For some reason people continue to think that it’s okay to use the n-word … and it’s not.
In the video, two teenage girls, both white, respond to critics who have disapproved of their previously posted racist videos.
Though they claim they aren’t racist, the girls stereotype “Black people” and say how much they hate them.
“They get their welfare checks, they get their food stamps … and they go and buy these expensive name-brand clothes, and then they don’t have enough money to pay for rent … it’s stupid,” one girl says.
Just when you thought the hateful comments would stop, the girls go on for almost 15 minutes and broadly characterize Blacks as “stupid” and “ignorant.”
“There's Black people, they're fine. They're educated, they go to school, they do what they have to do. Then there's n*****s who can't talk right, they keep having kids, they can't get jobs,” the first girl says.
What makes this video so sad is that these girls look like they are barely teenagers. With all the f- and n-words thrown, it makes me question, “Where are their parents?” There are only so many lessons that kids learn at school and through media. If your kids are throwing around f- and n-bombs, it may be time to question if you’re the problem. It should never be okay to teach our children hate, unacceptance and the usage of words that date back to racist minstrel shows.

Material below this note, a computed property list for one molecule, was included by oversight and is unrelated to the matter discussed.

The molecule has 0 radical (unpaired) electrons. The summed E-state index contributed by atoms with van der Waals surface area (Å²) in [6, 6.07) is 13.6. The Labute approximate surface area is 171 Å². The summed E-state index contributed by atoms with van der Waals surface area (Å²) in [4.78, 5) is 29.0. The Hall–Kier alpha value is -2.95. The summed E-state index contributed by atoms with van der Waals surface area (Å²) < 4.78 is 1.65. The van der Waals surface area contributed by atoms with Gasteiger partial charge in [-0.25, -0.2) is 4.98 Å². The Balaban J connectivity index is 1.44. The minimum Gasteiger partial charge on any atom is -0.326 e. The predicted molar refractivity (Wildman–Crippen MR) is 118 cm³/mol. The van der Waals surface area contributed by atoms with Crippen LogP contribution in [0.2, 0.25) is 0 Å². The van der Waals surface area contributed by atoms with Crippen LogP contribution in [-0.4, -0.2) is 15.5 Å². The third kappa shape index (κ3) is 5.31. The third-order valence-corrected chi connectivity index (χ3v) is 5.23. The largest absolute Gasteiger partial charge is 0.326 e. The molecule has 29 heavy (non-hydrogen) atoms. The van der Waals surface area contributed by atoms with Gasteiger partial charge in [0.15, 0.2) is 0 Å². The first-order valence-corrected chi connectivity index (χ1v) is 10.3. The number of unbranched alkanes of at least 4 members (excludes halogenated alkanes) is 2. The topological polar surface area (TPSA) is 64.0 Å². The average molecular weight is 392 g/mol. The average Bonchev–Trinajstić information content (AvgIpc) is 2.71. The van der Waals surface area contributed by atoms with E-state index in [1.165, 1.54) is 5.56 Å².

When I was a child, I remember my fair-skinned grandmother telling me stories of how Caucasian kids would call her the n-word and throw rocks at her while passing on the school bus in the late 1920s. I would never image that, decades later, similar stories of hate are still taking place. Where are our priorities to teach future generations acceptance?
Just yesterday, it was reported that a middle school teacher used the “n-word” while teaching a history lesson. Though his justification was, “It's ridiculous to believe that sixth-graders aren't exposed to this language, not only in music but in their everyday lives,” that doesn’t mean that saying the word to teach a lesson is okay. No matter if Tyga or T.I. is saying it, if I’m a sixth grader and I hear my teacher, whom I look up to as a role model, saying “n****r,” I’m going to think it’s acceptable to say it and have other people say it to me.
We may hear it often, but what most people fail to remember is that the “n-word” conversation stretches beyond just the word. It unearths a hurtful past, when Blacks were whipped and denied access to opportunities simply because of the color of the skin. Continuing to use it, whether in the classroom, in a song or online, simply keeps the demon of discrimination alive.
Why are we trying to bring hell back to earth?
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(Photo: Lia Eustachewich /AP/File)